ME firms improving disaster recovery approach

Symantec survey shows that companies in the UAE and Saudi Arabia improving disaster recovery processes

Tags: InfrastructureSymantec CorporationUnited Arab Emirates
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ME firms improving disaster recovery approach Organizations in the UAE and Saudi Arabia are becoming more serious about implementing and testing disaster recovery plans, says Symantec.
By  Mark Sutton Published  August 18, 2009

New research from Symantec suggests that organizations in the Middle East are taking an increasingly mature approach to disaster recovery.

In a global survey of 1,650 companies, Symantec found that organizations in the UAE and Saudi Arabia have increased their stake in disaster recovery, and in some areas are now matching, and exceeding companies in the west in terms of planning and procedures.

The survey showed that 76% of respondents in the UAE, and 61% of those in Saudi Arabia claims to test their disaster recovery systems at least once every six months, compared to 63% in the US.

In addition, 18% of UAE respondents, and 17% of Saudi respondents say that their systems have passed testing, compared to only 15% of US respondents.

Anthony Harrison, senior technical account manager, Symantec commented: “This is the clearest indication thus far that the top rungs of UAE organisations are becoming more serious about the implementation and testing of their disaster recovery plans. There are genuine business drivers for ensuring that a company’s people, processes and technology can be relied on when they are needed most.”

The survey included large organizations from all sectors, with 50 respondents in the UAE and 100 in Saudi Arabia.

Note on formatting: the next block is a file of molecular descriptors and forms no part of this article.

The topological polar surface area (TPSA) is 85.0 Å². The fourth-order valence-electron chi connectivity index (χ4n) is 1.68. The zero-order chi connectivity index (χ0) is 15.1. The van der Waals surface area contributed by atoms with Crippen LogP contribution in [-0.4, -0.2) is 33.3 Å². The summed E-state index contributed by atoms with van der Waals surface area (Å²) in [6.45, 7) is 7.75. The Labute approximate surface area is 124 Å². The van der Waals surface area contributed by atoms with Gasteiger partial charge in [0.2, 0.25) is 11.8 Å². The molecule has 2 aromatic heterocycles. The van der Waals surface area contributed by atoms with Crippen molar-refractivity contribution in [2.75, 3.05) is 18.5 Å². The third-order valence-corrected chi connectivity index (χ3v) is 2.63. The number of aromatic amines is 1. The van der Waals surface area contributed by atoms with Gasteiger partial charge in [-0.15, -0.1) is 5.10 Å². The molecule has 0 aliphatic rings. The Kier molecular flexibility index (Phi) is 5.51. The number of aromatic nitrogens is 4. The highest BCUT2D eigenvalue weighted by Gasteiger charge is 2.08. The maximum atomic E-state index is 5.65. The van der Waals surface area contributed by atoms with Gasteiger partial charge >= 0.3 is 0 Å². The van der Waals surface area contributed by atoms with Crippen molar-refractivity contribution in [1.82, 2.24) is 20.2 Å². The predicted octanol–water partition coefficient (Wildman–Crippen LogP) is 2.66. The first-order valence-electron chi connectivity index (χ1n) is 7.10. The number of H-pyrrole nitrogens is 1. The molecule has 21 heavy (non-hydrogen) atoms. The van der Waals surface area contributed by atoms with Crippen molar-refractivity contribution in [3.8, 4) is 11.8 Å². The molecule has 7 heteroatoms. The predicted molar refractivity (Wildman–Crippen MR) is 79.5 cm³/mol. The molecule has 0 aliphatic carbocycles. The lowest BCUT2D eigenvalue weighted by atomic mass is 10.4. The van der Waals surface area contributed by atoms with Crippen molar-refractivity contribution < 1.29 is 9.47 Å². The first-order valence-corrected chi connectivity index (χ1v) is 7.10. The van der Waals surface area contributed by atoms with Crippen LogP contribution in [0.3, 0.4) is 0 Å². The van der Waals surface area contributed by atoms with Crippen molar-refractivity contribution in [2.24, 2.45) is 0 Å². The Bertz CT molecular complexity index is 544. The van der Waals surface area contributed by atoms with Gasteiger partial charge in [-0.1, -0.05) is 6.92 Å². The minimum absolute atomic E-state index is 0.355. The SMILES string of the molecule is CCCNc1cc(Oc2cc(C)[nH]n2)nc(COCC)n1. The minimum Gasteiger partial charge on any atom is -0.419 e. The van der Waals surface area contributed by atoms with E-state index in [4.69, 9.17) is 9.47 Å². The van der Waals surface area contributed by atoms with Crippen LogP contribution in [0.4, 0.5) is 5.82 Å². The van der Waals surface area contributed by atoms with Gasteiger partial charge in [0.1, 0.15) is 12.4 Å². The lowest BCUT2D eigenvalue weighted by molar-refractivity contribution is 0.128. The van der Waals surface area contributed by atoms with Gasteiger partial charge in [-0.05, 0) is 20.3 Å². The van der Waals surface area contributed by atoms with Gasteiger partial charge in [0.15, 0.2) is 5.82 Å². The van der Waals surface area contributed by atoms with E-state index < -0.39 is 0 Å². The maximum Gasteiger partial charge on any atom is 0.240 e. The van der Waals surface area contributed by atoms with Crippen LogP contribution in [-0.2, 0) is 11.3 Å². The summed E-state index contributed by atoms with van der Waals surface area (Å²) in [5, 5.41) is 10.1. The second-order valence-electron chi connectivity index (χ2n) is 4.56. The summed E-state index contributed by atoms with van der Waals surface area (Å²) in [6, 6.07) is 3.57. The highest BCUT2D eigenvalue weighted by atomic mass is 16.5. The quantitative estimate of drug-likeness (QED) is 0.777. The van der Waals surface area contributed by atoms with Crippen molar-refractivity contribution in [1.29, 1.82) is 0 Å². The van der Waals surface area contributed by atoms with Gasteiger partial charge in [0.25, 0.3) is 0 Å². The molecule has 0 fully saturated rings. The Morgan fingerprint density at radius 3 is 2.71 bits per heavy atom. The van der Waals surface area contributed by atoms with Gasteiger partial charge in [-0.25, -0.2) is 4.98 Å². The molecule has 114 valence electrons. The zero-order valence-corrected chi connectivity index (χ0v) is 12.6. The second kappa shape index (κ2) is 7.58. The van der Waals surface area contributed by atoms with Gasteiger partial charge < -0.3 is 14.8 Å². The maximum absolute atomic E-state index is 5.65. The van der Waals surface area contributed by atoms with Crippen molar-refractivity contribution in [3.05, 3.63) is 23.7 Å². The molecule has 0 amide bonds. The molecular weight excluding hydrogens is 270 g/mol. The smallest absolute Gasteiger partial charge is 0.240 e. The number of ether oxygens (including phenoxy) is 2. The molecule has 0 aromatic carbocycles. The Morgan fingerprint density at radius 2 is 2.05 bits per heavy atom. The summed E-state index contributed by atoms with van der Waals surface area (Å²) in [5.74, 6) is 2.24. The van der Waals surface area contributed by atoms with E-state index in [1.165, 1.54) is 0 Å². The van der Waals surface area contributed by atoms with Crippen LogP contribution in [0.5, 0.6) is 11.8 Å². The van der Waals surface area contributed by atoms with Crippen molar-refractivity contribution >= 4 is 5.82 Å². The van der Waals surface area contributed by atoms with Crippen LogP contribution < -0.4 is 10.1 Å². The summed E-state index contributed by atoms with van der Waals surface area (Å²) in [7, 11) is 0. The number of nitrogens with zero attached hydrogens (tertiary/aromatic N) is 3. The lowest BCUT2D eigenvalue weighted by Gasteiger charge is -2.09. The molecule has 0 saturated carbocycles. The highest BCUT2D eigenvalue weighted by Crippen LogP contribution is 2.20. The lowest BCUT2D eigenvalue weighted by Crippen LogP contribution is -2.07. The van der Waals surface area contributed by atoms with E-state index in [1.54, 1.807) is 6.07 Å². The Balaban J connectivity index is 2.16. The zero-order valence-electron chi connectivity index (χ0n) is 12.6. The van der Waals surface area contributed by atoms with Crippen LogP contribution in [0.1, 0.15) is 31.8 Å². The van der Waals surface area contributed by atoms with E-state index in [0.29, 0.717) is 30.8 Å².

The main drivers for improving disaster recovery among UAE companies were hardware or software issues causing system failures and external threats, with the main underlying concerns were potential loss of data (78%) and actual cost of downtime (48%).

The UAE was also expected to increased investment in disaster recovery in the next one to two years, with budgets expected to increase by 48%, against 29% in the US, although spending in all markets is predicted to be flat in 2009.

Among the reasons cited for failure of disaster recovery testing, the UAE and Saudi Arabia were generally in line with the US, although the UAE reported a higher incidence of failure due to lack of IT infrastructure at the DR site, with 44% of companies giving that as a reason, compared to 28% in Saudi Arabia and 23% in the US.

Other reasons for failure, with respondents able to give multiple reasons, were that processes turned out to be inappropriate (KSA 28%, UAE 38%, US 36%); people did not do as they were supposed to (KSA 43%, UAE 50%, US 49%); technology did not do what it was supposed to (KSA 40%, UAE 50%, US 43%); and outdated DR plans (KSA 30%, UAE 38%, US 36%).

“Preparation is critical. It is possible to build system tests in such a way that they can be run frequently without disrupting business operations. Greater automation in the testing process is key to ensuring that these tests have a minimal impact on the business,” Harrison added.

3498 days ago

This is pure fantasy. Nearly all private firms do not have DS recovery in KSA. And forget about the private sector... Who are they surveying? Symantec staff? And you say we're on a par with the US! Great PR!

3499 days ago
Skand Bhargava

I doubt if this survey will stand careful scrutiny. From my own experience in the region I have notiiced that companies don't even have a decent plan for taking a normal backup. A policy of disaster recovery is like reaching for the moon. Out Time & Attendance system has built-in backup facility for the data file. All it needs is to be activated which may take 10 seconds. I notice that users never take the pains of activating this feature, nor do they take an external backup. Even when someone does take a backup, it is taken on the same physical hard disk - just another folder of logical device. This clearly shows that the user has not bothered to apply his or her mind even for 2 seconds. It is far fetched to imagine that such users (and they are the normal users found everyehere) will think of disaster recovery. Skand Bhargava

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